An artist's view of the Roxy project, which aims to transform lunar dust into oxygen.
Many projects to return to the Moon are launched internationally.
To install a lunar base, scientists are thinking about the best way to use the raw material present on site: regolith.
Airbus Defense & Space and international scientists have developed ROXY, a process that extracts oxygen and metals.
How to produce oxygen for future astronauts who will go to the Moon?
While NASA has just announced that on our natural satellite the water was more abundant and accessible than we thought, Airbus Defense and Space claims to have made a big step for manned space exploration.
At the head of an international team of scientists from Dresden, Boston and Seville, its space engineers have succeeded in demonstrating the production of oxygen and metals from lunar dust simulated in the laboratory.
For two years, all these researchers have been working on the best way to get the best out of regolith, available in quantity on the Moon, and which contains 40 to 45% oxygen.
While some are considering using it as a raw material to construct buildings, thanks to the invention of Airbus called ROXY (Regolith to OXYgen and Metals Conversion), oxygen could be extracted from it.
ROXY turns 🌖 #moon dust into oxygen.
@AirbusSpace and partners have successfully demonstrated the production of oxygen and metals from simulated lunar dust (regolith) with the # Airbus-invented process named ROXY.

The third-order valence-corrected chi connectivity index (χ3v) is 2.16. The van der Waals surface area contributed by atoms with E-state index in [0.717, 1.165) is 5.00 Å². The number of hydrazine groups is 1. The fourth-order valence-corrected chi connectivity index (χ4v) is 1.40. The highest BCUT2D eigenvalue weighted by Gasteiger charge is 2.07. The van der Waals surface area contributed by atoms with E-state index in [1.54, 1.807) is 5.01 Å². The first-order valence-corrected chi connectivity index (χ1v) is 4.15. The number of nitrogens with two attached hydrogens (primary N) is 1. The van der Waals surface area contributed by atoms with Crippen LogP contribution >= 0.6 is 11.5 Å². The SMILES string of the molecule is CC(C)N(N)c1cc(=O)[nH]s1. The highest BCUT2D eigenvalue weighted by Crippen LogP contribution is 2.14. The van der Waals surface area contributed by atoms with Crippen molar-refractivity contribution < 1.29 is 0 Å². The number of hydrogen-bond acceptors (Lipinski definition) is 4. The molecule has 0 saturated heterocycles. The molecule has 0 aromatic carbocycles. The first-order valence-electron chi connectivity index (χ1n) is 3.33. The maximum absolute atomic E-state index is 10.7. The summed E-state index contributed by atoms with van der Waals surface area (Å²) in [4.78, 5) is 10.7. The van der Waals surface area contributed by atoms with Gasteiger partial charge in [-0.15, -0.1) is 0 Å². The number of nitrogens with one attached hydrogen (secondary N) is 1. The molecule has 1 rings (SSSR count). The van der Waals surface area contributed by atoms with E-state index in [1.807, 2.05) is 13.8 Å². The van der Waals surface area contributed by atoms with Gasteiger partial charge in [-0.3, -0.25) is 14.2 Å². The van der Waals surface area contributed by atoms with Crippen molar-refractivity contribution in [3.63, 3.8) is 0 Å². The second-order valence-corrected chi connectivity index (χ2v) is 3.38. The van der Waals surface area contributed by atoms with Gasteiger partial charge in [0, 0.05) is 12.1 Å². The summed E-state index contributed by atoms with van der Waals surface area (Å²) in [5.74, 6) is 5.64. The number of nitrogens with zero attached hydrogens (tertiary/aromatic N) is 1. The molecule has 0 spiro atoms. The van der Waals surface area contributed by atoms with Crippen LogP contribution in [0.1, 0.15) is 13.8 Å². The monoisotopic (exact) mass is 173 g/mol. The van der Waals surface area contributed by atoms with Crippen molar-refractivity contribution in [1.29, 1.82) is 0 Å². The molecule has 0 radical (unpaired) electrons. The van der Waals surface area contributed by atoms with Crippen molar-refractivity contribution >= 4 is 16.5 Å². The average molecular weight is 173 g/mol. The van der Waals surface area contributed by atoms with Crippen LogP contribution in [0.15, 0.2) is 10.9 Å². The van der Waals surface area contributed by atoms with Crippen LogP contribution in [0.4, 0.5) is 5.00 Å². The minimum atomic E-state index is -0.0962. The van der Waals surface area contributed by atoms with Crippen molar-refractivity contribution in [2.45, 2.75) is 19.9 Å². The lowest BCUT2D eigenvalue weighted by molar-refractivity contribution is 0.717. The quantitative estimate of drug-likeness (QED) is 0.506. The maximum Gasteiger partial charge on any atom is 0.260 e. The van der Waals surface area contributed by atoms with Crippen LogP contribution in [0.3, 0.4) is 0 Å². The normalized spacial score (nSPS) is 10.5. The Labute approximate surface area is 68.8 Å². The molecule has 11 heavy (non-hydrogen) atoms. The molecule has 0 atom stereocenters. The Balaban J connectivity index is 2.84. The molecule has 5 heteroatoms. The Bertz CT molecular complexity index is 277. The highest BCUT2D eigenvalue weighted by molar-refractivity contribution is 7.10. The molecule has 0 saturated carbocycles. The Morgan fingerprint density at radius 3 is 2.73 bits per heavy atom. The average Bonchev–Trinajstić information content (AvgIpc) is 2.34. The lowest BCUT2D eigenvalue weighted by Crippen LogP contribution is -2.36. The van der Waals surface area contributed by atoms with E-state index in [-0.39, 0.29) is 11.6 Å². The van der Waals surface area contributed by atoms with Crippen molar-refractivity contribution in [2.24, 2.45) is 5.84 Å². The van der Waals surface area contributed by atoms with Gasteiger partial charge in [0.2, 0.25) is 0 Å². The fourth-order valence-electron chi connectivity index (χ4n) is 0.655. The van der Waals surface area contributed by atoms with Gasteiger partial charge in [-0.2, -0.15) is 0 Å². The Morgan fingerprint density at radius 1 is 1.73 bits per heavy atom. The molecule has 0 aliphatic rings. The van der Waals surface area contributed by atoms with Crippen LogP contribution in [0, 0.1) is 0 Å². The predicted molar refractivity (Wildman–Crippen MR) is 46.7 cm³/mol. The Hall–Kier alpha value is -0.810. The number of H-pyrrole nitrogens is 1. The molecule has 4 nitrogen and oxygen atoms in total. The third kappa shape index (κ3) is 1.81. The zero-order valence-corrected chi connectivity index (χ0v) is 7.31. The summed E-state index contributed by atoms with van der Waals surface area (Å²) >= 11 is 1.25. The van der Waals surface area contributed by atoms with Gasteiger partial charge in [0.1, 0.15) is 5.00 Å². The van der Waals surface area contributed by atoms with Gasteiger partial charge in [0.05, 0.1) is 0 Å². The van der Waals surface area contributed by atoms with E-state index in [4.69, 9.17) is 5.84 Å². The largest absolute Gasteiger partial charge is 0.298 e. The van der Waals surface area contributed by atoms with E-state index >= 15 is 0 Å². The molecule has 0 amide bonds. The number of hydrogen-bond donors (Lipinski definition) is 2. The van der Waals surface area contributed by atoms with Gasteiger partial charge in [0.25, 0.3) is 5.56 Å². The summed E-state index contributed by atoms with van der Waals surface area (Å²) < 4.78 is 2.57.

@FraunhoferIFAM @BU_Tweets More info 👉🏻 https://t.co/pVlJdDSp7W pic.twitter.com/lTCGIYJA5E
- Ralph Heinrich (@ralph_heinrich) October 27, 2020
What arouse great hopes and make the idea of long stays on the lunar soil even more possible.
"This feat is a big step forward, which brings us closer to the Grail: the lasting presence on the Moon", said Jean-Marc Nasr, director of Airbus Space Systems in a press release.
Application on Earth too
This small installation was designed to be compact and therefore easily transportable to the Moon.
According to Airbus, it "does not require any additional materials or consumables from Earth - except for the ROXY reactor itself."
Beyond oxygen, this system should make it possible to make other “made in moon” products such as metals, certain alloys and, combined with the ice present on the moon, “rocket fuel from powder. metallic ROXY ”.
But far from being satisfied with having its eyes riveted on space, the aerospace company also has its feet riveted on Earth.
Thanks to its technology, ROXY could help reduce greenhouse gas emissions from metal production.
Today, steel production represents around 5% of total CO2 emissions in the world, due to processes emitting perfluorocarbons (PFCs).
“As ROXY is essentially an emission-free process, these environmental impacts could be reduced, which would contribute significantly to the United Nations sustainability goals - another example of how space technologies can improve life on Earth,” concludes Airbus.
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